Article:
Complexity Economics

Probability of Default Versus the Principle of Incompatibility

According to the Millennium Project, the biggest global challenges facing humanity are those illustrated in the image above. The image conveys a holistic message which some of us already appreciate: everything is connected with everything else. The economy isn’t indicated explicitly in the above image but, evidently, it’s there, just as the industry, commerce, finance, religions, etc. Indeed a very complex scenario. The point is not to list everything but to merely point out that we live in a highly interconnected and dynamic world. We of course agree with the above picture.
As we have repeatedly pointed out in our previous articles, under similar circumstances:
  • it is impossible to make predictions – in fact, even the current economic crisis (of planetary proportions) has not been forecast
  • only very rough estimates can be attempted
  • there is no such thing as precision
  • it is impossible to isolate “cause-effect” statements as everything is linked
  • optimization is unjustified – one should seek acceptable solutions, not pursue perfection
The well known Principle of Incompatibility states in fact that “high precision is incompatible with high complexity”. However, this fundamental principle, which applies to all facets of human existence, as well as in Nature, goes unnoticed. Neglecting the Principle of Incompatibility constitutes a tacit and embarrassing admission of ignorance. One such example is that of ratings. While the concept of rating lies at the very heart of our economy, and, from a point of view of principle, it is a necessary concept and tool, something is terribly wrong. A rating, as we know, measures the Probability of Default (PoD). Ratings are stratified according to classes. One example of such classes is shown below:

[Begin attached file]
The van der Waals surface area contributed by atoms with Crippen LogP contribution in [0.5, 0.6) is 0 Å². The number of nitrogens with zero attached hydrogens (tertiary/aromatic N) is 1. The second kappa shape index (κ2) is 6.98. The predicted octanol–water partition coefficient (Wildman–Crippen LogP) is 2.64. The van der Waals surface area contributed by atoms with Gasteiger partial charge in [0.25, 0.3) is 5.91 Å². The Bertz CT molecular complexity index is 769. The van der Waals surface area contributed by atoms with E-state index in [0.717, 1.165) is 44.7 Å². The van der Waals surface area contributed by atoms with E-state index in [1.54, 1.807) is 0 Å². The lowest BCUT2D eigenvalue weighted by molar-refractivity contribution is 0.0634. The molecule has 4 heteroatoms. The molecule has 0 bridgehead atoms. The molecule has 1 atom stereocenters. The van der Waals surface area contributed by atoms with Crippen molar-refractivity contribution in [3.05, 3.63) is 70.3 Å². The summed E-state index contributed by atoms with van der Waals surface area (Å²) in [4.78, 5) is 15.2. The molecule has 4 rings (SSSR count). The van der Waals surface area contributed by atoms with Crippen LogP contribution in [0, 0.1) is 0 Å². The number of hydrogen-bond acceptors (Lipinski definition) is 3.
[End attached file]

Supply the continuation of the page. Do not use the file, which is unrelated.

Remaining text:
Class     PoD
1              =<0.05%
2              0.05% – 0.1%
3              0.1% – 0.2%
4              0.2% – 0.4%
5              0.4% – 0.7%
6              0.7% – 1.0%
A rating affects the way stocks of a given company are traded – this is precisely its function. What is shocking in the above numbers, however, is the precision (resolution). A PoD of 0.11% puts a company in class 3, while a 0.099 in class 2. How can this be so? Isn’t the world  supposed to be a highly complex system? Clearly, if even a crisis of planetary proportions cannot be forecast, it not only points to high complexity (see the Principle of Incompatibility) but it also says a lot about all the Business Intelligence technology that is used in economics, finance, or management and decision making. So, where does all this precision in ratings come from? From a parallel virtual universe of equations and numbers in which everything is possible but which, unfortunately, does not map well onto reality. But the understanding of the real universe cannot be based on a parallel virtual universe which is incorrect.
The above example of PoD stratification reflects very little understanding of Nature and of its mechanisms. In fact, economic crises of global proportions suddenly happen. As Aristotle wrote in his Nikomachean Ethics: an educated mind is distinguished by the fact that it is content with that degree of accuracy which the nature of things permits, and by the fact that it does not seek exactness where only approximation is possible. 

Established originally in 2005 in the USA, Ontonix is a technology company headquartered in Como, Italy. The unusual technology and solutions developed by Ontonix focus on countering what most threatens safety, advanced products, critical infrastructures, or IT network security - the rapid growth of complexity. In 2007 the company received recognition by being selected as Gartner's Cool Vendor. What makes Ontonix different from all those companies and research centers who claim to manage complexity is that we have a complexity metric. This means that we MEASURE complexity. We detect anomalies in complex defense systems without using Machine Learning for one very good reason: our clients don’t have the luxury of multiple examples of failures necessary to teach software to recognize them. We identify anomalies without having seen them before. Sometimes, you must get it right the first and only time!

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